Singapore will spend $324.5 million to host the SEA Games in June, but expects this investment to reap long-term benefits by ingraining sport into the country's social fabric.
It is this building of a sporting culture, more than gold medals or economic spin-offs, that the Singapore SEA Games Organising Committee (Singsoc) hopes will be the legacy of the June 5-16 multi-sport meet.
Besides keeping events affordable - entry to half of them will be free - Singsoc will also launch a series of community engagement activities in the coming months. These will include a mass rally on March 7 in Orchard Road and a 50-day countdown.
But it is looking past the 12- day Games - which will involve more than 7,000 athletes and officials in 36 sports - for a wider and deeper impact.
Hosting the SEA Games was a key platform for Vision 2030, the Government's push to make sport a way of life in Singapore, Singsoc executive committee chairman Lim Teck Yin said at a media briefing yesterday.
"One legacy of the Games is that all the people involved will continue to be involved (in sport) and continue to drive the message that we can live better through it," added Mr Lim who, as a boy, accompanied his father around Singapore at the 1973 South-east Asian Peninsular Games and fell in love with sport.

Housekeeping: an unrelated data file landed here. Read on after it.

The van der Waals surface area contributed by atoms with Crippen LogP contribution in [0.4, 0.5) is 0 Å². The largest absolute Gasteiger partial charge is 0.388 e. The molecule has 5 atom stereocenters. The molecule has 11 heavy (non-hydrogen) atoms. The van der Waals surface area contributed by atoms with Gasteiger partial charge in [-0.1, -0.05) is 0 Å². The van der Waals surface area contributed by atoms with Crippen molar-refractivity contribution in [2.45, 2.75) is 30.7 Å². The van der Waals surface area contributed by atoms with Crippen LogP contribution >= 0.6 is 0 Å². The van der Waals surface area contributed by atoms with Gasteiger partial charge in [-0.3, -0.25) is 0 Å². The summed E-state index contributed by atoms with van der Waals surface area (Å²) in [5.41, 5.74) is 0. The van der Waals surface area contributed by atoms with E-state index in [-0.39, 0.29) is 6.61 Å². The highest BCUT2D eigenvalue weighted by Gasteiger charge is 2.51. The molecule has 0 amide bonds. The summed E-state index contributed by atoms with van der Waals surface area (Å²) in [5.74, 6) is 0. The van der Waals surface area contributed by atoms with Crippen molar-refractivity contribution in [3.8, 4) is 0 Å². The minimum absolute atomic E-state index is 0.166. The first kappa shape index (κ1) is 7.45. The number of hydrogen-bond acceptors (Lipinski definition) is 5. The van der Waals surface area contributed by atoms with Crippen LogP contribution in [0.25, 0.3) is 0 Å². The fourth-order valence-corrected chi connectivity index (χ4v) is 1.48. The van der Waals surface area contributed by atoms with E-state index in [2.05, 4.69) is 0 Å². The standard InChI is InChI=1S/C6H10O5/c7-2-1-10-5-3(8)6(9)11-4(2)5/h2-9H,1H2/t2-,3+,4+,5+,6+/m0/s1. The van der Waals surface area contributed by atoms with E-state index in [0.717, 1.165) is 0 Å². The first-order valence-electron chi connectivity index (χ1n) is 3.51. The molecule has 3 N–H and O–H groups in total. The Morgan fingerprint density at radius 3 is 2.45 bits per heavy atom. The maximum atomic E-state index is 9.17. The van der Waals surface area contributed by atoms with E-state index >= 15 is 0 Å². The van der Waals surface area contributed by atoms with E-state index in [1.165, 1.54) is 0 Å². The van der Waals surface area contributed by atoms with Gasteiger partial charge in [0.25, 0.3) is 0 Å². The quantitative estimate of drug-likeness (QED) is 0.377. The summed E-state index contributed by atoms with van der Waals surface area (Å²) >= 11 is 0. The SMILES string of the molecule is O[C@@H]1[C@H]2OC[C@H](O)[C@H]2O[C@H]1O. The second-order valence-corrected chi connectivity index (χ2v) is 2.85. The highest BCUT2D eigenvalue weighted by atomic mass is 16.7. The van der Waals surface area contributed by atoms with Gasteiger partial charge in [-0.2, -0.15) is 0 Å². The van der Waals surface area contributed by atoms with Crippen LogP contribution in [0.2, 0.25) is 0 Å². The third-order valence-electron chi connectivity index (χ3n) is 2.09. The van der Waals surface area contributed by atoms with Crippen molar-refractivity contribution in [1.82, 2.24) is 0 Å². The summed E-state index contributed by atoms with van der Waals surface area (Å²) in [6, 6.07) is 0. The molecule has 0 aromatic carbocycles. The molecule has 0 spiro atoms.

The Games will come on the back of the Government's initiatives to promote a sporting lifestyle. Last March, it pledged $1.5 billion as part of its Sports Facilities Master Plan to strengthen the sporting landscape, which aims to provide Singaporeans with a venue to play and exercise at within 10 minutes of their home by 2030.
Nominated MP Benedict Tan, who is president of the Singapore Sailing Federation and recently spoke passionately in Parliament about the worrying state of the country's sports culture, was optimistic about Singsoc's intentions.
He said: "We want to move away from the old model where elite athletes take part and everyone else watches... Winning a medal is only a part of it. The bigger part can be resilience and national pride.
"How do you translate that medal into national pride? That is where you have to get Singaporeans from all walks of life involved, even the non-active people."
While some will baulk at the Games' allocated budget - it cost $10 million to run the 1993 edition - Mr Lim, who is also chief executive of Sport Singapore, said this was the minimum amount needed in today's context, and that Singsoc would not overspend.